Subjective and Objective Trustworthiness of Acquaintance Peers

Subjective and Objective Trustworthiness of Acquaintance Peers

Yoshio Nakajima, Alireza Goudarzi Nemati, Tomoya Enokido, Makoto Takizawa
Copyright: © 2009 |Pages: 17
DOI: 10.4018/978-1-60566-046-2.ch033
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In a peer-to-peer (P2P) overlay network, a peer process (peer) communicates with other peers and manipulates objects like databases in the peers. Service of each peer is characterized in terms of types of methods and quality of objects supported by the peer. It is critical to obtain service information on what peers support what service. In a fully distributed, unstructured P2P network, there is no centralized coordinator like index and super peer. Each peer has to communicate with its acquaintance peers and obtain service information of other peers. It is critical for a peer to identify which acquaintance is trustworthy since acquaintances may support obsolete service information and may be faulty. There are subjective and objective types of the trustworthiness, of each acquaintance peer. In the subjective approach, a peer obtains the trustworthiness of an acquaintance peer by itself through communicating with an acquaintance. On the other hand, a peer takes trustworthiness opinions on an acquaintance from other peers, that is, how other peers trust the acquaintance peer in the objective approach. In this chapter, a peer only takes opinions of trustworthy peers by excluding faulty peers differently from the traditional reputation concepts. The types of trustworthiness on an acquaintance peer are not always similar. A peer has to decide on which trustworthiness type is taken. In this chapter, we postulate the more confident of its trustworthiness opinion the peer is, the more significantly the subjective trustworthiness is taken into account. If the peer is less confident, the subjective and objective types of trustworthiness are taken respectively. We also discuss how to define the confidence.
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In this chapter, we discuss a fully distributed, unstructured peer-to-peer (P2P) overlay network where there is no coordinator like centralized index Napster (1999) and super peer KazaA (2003) and each process is peer and autonomous. Peer processes (peers) on computers are cooperating by not only exchanging messages but also manipulating objects like databases in P2P overlay networks. There are many discussions on how to detect a target peer which holds an object like flooding algorithms as studied by Crespo and Garcia-Molina (2002), Egemen, Deepa & Hanan, (2002), Ripeanu (2001), Watanabe,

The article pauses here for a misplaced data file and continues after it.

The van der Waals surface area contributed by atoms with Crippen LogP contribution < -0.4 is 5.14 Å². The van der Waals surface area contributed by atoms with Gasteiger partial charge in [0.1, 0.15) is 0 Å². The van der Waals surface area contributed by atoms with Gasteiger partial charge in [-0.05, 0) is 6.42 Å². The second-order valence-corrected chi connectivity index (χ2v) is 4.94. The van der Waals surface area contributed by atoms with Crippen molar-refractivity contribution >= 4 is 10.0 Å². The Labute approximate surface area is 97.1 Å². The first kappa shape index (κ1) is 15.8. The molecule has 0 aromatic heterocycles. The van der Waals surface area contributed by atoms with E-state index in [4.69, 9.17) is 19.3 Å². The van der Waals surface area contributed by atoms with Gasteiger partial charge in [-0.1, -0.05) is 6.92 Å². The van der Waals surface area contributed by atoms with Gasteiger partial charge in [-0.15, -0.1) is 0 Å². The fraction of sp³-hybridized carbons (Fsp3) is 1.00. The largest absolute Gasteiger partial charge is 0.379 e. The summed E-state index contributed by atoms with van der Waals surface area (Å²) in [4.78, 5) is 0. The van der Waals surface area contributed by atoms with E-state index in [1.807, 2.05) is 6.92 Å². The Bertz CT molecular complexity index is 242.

Hayashibara and Takizawa, (2005), and Ratnasamy, Francis, Handley, Karp and Schenker (2001), Rowstron and Druschel, (2001), Stoica, Morris, Karger, Kaashoek and Balakishnan, (2003) and Zhao, Kubiatowicz and Joseph, (2001). A peer has to manipulate a target object in addition to detecting which peer holds the target object. Only a peer that is granted an access right can manipulate a target object in an authorized way. For an object o, services supported by peers are classified into holder peers where the object o is stored, manipulation peers, which are allowed to manipulate the object o, and authorization peers, which can grant access rights of the object o to other peers Watanabe et al., (2005).

Key Terms in this Chapter

Confidence: Degree at which a peer is confident of its own opinions on the trustworthiness of an acquaintance peer.

P2P Overlay Network: Peer-to-peer systems are distributed systems consisting of interconnected nodes able to self organize into network topologies with the purpose of sharing resources such as content, CPU cycles, storage and bandwidth, capable of adapting to failures and accommodating transient populations of nodes while maintaining acceptable connectivity and performance, without requiring the intermediation or support of a global centralized server or authority.

Subjective Trustworthiness: Trustworthiness of an acquaintance peer which a peer itself obtains through communication with the acquaintance peer.

Trustworthiness: Degree at which a peer trusts another peer.

Access Right: What a peer can manipulates what an object in what method.

QoS: Quality of Service, for example, number of colors, frame rate of a multimedia content.

Acquaintance Peer: Another peer with which a peer can communicate and whose service the peer perceives.

Objective Trustworthiness: Trustworthiness of an acquaintance peer which is obtained from the acquaintance peer.

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